Dear Smiley: Having lived and worked in Arkansas for over 10 years now, I can tell you firsthand, you get some weird looks at checkout stands in Louisiana border-town grocery stores.
They look at you funny when you check out with four or five assorted boxes and bottles of Zatarain’s crab boil, six bottles of Crystal hot sauce, 10 one-pound bags of Camilla red beans, eight bottles of Zatarain’s mustard and other essential food bits necessary for making meals with Louisiana flavor.
Do former Louisiana residents have a mark in the center of our forehead branding us as “out of staters?”
When they look at me funny, I just say “refugee” and they look as though they might understand …
Little Rock, Ark.
A matter of taste
Dear Smiley: Tales of people leaving Louisiana and missing the food reminded me of a similar situation.
On one of my first trips back to Tennessee after moving to Donaldsonville in 1974, I took a couple of bags of Community Coffee to my mother.
A few weeks later she requested that I not bring anymore of it to her.
She explained that after drinking it, she was no longer satisfied with any of the brands available in that area, which didn’t include Community.
A matter of survival
Dear Smiley: After 45 years of living out here on the Far-Left-Coast, I still stock up on Community Coffee, Steen’s Cane Vinegar, Steen’s Syrup, mayhaw jelly and Blue Runner Creole Cream-Style Red Beans (to name a few) when I go to Baton Rouge every two years for our family reunions.
Can’t live without ’em.
Santa Maria, Calif.
Dear Smiley: When we moved here from Walker in 2003, the biggest thing we missed was the south Louisiana food.
After Katrina, many people relocated from the New Orleans area to Columbia and Nashville.
Nooley’s Po-Boys located first in Franklin and then in the Farmer’s Market in Nashville.
Imagine our delight when a Landry from New Orleans opened a restaurant in Columbia, specializing in Cajun cuisine.
About a year later, he opened a sandwich shop, selling muffulettas and po-boys.
That’s “food from home.”
KIM ‘POPS’ SEAGO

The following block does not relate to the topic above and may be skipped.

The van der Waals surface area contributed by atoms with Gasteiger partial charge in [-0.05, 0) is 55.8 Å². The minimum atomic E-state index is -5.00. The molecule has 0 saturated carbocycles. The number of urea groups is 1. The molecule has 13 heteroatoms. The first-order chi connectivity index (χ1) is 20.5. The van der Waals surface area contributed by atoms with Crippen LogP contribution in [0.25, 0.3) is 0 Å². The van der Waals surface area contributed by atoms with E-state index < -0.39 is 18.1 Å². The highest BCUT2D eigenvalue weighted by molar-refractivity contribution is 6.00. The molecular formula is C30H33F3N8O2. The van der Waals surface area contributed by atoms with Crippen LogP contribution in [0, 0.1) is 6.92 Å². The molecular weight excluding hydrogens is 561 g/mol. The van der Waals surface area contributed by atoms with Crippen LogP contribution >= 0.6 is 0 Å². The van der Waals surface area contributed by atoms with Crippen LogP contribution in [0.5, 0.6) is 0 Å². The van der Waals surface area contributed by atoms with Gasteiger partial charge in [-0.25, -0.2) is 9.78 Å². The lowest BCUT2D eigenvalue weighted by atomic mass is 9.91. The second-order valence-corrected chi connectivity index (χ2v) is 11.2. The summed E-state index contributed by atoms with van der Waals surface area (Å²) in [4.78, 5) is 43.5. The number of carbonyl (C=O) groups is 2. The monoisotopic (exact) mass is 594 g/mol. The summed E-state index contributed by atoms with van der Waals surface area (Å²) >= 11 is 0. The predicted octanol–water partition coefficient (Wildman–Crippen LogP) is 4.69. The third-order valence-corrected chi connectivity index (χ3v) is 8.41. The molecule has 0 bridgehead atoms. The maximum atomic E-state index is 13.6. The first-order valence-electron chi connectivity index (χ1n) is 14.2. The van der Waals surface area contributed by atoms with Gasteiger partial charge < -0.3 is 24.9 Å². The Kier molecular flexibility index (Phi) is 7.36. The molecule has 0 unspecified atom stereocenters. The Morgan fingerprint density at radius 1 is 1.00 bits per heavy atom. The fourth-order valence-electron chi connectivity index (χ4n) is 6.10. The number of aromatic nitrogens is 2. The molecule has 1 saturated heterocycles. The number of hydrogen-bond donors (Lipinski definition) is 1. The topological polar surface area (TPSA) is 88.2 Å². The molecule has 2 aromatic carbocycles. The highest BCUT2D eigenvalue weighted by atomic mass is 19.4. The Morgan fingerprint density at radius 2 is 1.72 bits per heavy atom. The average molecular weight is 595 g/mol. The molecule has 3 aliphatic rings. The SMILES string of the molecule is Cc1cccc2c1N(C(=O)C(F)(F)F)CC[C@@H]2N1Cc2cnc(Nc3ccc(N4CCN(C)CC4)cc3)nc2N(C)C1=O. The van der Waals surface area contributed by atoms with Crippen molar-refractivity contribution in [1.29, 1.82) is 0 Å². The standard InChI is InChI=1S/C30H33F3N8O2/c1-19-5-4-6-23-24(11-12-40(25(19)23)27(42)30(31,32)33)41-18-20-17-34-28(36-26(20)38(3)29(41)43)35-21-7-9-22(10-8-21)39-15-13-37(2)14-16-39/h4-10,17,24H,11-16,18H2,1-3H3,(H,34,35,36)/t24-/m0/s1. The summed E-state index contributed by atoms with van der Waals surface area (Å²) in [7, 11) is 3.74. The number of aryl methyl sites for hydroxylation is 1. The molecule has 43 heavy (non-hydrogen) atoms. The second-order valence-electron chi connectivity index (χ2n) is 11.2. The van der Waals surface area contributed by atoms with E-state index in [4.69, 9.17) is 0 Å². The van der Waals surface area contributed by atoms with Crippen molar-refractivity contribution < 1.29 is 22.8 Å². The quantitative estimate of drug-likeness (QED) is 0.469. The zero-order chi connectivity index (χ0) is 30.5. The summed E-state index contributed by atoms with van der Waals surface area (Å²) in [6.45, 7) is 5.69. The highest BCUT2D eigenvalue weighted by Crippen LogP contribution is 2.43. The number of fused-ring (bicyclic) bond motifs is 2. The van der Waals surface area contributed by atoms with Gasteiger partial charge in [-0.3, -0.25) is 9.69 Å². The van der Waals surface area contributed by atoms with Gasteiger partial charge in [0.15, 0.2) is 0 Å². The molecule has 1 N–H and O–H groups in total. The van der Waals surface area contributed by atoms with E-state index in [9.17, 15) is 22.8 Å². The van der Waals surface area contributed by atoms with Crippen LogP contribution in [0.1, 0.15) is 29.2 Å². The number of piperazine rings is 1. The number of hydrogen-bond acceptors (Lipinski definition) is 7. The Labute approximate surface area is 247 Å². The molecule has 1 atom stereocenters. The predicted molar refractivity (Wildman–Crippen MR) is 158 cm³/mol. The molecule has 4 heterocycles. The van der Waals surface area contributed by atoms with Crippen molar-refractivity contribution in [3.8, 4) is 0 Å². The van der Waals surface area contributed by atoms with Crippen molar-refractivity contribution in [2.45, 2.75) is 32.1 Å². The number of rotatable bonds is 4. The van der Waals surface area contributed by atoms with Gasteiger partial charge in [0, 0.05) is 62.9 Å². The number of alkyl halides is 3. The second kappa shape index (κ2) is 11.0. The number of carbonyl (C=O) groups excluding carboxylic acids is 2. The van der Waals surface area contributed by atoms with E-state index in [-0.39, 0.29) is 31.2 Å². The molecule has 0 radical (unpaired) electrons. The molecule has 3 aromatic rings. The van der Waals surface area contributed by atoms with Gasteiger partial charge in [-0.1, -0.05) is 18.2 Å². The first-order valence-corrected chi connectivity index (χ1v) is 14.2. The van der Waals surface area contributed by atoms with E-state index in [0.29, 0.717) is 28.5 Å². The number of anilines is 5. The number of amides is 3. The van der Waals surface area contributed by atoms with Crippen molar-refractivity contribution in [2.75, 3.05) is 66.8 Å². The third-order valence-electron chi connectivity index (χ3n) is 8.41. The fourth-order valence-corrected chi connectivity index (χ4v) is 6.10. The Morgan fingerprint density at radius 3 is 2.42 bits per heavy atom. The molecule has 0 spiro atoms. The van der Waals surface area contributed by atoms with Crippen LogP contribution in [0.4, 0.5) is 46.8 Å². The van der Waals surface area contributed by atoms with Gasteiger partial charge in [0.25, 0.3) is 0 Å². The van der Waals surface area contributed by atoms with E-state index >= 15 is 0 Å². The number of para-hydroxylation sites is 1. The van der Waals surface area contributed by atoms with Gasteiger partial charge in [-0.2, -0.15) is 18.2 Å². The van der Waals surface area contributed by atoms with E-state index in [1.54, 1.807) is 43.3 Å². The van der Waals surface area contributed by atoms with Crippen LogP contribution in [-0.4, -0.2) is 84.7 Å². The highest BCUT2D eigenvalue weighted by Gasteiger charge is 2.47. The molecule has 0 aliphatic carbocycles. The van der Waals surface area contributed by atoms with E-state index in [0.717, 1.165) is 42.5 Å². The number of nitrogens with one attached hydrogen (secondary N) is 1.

Dear Smiley: Reading about milk delivery reminded me of my first paying job in my early teen years, living in the Pure Oil Camp a few miles outside Gueydan.
I would rise early, put the Jersey cow in her pen and shackle her back legs to keep her from kicking me if I happened to miss the bucket and spray her hoof.
Then I would take the two gallons of milk to my mother, who strained it through a screen, poured it into bottles and capped them.
My next job was to deliver one or two bottles to the rear steps of the other five houses in the camp.
For this I received 75 cents a week.
WALTER H. DANIELS, M.D.
Dear Smiley: At my home in Whitehall in the she had completed her donation.
Later, it was my task to shake a jar of cream until it turned into butter.
’30s, our milk was delivered by my mother’s hands, directly under our cow Francie as the cow ate her breakfast from a bucket in front of her.
Afterward, I took my turn, trying to squeeze just a little more milk from the udders.
Soon, Francie would finish her meal and poke me with her horns to let me know JERALDINE SZIBER
Dear Smiley: Pastor Dale Farley of Messiah Lutheran Church in Monroe started his clerical career in New York.
He said two pastor friends there would keep their vestments on after the morning service on Ash Wednesday and go out to parks, diners and subway stations, where they would bestow the ashes on anyone willing.
One morning an attractive young woman walked up to them and declared, “Ash me.”
It’s Greek to him
Dear Smiley: Surprisingly, I recognized and remembered “sesquipedalian” (which you mentioned recently).
As a young seminary student around 1978, I saw a boat on the Colorado river named “Sesquipedalian” (written in Greek letters).
I had to ask. The Greek lettering enhanced the irony.
Write Smiley at Smiley@theadvocate.com. He can also be reached by fax at (225) 388-0351 or mail at P.O. Box 588, Baton Rouge, LA 70821.